Even when I am a taskmistress and make myself write precisely to the outline, denying myself any fun or fancy free, the doubts come creeping in. Should he really be going there? Should that character even exist at all? She seems too angry for this scene, does she have a reason to be so angry? Should I give her a reason to be so angry, or lighten her up? What’s that, go back and give her a reason?

And so when the revisions begin and I start giving free rein to my persistent inner voice, crazy stuff starts happening. New chapters appear (meaning I have to renumber all the subsequent chapters as I get to them, which is actually how I remember where I left off from day to day. If one chapter is “eighteen” and the following chapter is “fifteen” then I know exactly where I stopped the day before). Characters grow, gain bigger personalities and quirks of their own.

And I delete things.

A lot of things.

There was a time when I didn’t use an outline at all, but just wrote seat-of-my-pants style from start to finish. I’m not sure that saved me any time or heartache when it came to revisions, though. A story just evolves from your initial concept no matter how you wrote it out the first time.

What do you think? Are you pretty free with the delete key when you’re revising your work?

 

Confessions of a terrible blogger

Hello! I am a terrible blogger.

It’s not even that life gets in the way, it’s just that I don’t set the time for it. I could be blogging, but I’m absently scrolling Facebook. I could be blogging, but I’m looking at things I am never, ever going to cook on Pinterest. I could be blogging, but… other stuff! SHINY THINGS!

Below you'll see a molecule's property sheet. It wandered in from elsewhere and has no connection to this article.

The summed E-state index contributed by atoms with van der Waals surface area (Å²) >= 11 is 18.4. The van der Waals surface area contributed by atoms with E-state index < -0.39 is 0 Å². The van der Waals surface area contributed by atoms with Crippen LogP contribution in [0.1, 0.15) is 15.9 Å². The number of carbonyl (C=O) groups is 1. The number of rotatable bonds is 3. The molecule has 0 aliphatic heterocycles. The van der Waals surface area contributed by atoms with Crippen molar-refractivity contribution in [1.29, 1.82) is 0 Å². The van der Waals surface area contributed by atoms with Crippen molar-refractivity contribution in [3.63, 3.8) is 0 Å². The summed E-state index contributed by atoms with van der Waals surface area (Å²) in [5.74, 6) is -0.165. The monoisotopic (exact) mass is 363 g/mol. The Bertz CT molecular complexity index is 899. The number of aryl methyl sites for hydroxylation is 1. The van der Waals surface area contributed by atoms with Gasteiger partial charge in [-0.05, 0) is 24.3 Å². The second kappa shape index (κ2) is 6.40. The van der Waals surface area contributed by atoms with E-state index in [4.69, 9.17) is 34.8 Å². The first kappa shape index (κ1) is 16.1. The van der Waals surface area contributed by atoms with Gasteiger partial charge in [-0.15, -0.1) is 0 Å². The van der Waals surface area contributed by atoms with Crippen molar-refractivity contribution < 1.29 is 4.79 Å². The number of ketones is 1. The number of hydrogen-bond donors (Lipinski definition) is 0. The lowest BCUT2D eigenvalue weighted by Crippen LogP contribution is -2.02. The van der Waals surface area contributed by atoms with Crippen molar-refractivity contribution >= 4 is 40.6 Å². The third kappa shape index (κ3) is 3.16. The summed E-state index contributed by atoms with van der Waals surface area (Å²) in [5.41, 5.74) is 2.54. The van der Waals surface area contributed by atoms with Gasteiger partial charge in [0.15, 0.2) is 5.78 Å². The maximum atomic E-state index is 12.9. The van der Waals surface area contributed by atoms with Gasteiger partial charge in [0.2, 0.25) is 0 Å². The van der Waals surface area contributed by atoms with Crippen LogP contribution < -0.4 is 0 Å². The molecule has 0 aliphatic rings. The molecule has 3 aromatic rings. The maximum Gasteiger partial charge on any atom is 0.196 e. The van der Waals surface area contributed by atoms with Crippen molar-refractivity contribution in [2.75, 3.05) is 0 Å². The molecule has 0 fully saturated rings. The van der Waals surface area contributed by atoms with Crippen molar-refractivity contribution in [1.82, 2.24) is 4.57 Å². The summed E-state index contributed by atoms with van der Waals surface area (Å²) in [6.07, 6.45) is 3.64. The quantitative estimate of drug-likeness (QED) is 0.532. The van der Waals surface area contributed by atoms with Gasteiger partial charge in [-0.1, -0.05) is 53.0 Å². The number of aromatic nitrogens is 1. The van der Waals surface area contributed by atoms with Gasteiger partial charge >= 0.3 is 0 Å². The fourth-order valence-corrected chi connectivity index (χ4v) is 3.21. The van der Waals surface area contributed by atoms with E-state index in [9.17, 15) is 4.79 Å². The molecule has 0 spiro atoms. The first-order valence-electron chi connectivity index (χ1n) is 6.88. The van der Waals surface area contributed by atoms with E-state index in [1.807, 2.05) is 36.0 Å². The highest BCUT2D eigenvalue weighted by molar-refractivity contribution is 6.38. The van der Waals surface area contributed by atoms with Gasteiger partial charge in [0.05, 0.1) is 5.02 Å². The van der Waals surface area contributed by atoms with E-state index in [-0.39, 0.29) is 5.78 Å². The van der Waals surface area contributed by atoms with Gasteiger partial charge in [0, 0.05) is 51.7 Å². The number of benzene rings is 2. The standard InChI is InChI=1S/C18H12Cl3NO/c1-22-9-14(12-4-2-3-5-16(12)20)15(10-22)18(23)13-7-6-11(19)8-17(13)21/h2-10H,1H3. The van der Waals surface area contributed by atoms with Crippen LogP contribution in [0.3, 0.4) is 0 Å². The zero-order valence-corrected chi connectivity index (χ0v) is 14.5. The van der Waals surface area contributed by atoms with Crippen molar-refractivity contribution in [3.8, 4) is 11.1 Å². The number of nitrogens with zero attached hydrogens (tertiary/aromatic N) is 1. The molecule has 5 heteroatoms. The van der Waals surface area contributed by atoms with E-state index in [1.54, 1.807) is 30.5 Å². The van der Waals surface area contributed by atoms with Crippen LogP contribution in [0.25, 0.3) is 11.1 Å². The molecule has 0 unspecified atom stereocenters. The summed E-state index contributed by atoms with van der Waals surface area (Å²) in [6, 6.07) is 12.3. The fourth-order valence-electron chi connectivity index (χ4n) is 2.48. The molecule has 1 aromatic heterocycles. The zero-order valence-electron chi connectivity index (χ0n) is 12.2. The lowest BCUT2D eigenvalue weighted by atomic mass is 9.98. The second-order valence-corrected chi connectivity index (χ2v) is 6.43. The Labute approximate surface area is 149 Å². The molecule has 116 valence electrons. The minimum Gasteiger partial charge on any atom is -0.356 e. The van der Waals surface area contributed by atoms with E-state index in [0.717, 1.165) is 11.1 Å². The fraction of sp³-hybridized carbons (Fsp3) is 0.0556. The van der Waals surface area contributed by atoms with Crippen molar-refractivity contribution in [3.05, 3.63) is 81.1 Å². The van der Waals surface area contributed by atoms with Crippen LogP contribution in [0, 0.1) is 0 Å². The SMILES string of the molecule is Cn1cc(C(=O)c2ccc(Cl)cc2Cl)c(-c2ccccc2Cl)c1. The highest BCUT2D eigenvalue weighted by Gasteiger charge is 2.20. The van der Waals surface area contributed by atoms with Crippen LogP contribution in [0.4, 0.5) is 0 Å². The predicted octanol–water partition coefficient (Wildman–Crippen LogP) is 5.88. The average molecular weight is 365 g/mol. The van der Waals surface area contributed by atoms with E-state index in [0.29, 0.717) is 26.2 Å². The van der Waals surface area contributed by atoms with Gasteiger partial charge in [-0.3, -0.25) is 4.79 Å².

But I plan on doing better, and this blog post that I just read this morning is a big part of why.

I want to get to know people.

friends

We don’t necessarily have to sit outside and watch clouds together, but you get the basic idea.

From Kristen Lamb’s blog comes this great reminder about building relationships. It’s part of being an author… if we want to make a living at it.

“Entropy is REAL and Author Careers Need Feeding DAILY”

I encourage writers to blog. Heck, it should be an area of strength—WORDS. Writers write. Blogs have the power to create long-term passionate relationships with…readers. Only about 8% of the population defines themselves as avid readers. This means 92% of the population still needs entertaining and informing. Most of them have smart phones, and a lot have tablets. They won’t go to a bookstore…but they will buy on-line.

It’s not always easy to keep connected, especially when your real drive is just to write and write and write at your work-in-progress, but this is a nice reminder that it’s necessary… and also that treating your writing as your career, with demands that include things like blogging, helps it maintain its central importance in your life.

I know that for me, keeping writing as my central focus can be difficult. That’s partially because I write from home and it’s very easy to fall into this trap of thinking that just because you’re home all day long, housework has some place in your work-day. It doesn’t. Your work-day is just that — your work-day! If you don’t have time to do the dishes before you have to leave for the office, you come home and do the dishes later. If you’re working from home, ignore the dishes. You can do them later, after you’ve finished work!

Adding blogging and social media into the mix isn’t always easy, of course, sometimes I just want to write! But I’m going to be better at scheduling it in, at the very least.

It’s partially because I want to make a career out of writing, I admit. But it’s also to build relationships with amazing writers, with brave over-achievers, with other people who might be sitting cross-legged on their sofa for six hours at a time, typing away all alone while the world goes spinning by outside their windows.

So I’m going to blog more, and tweet more, and maybe even, if I really have to, Facebook more! Because I want to get to know all of you fabulous people! Say hi, share your blog, and let’s be friends!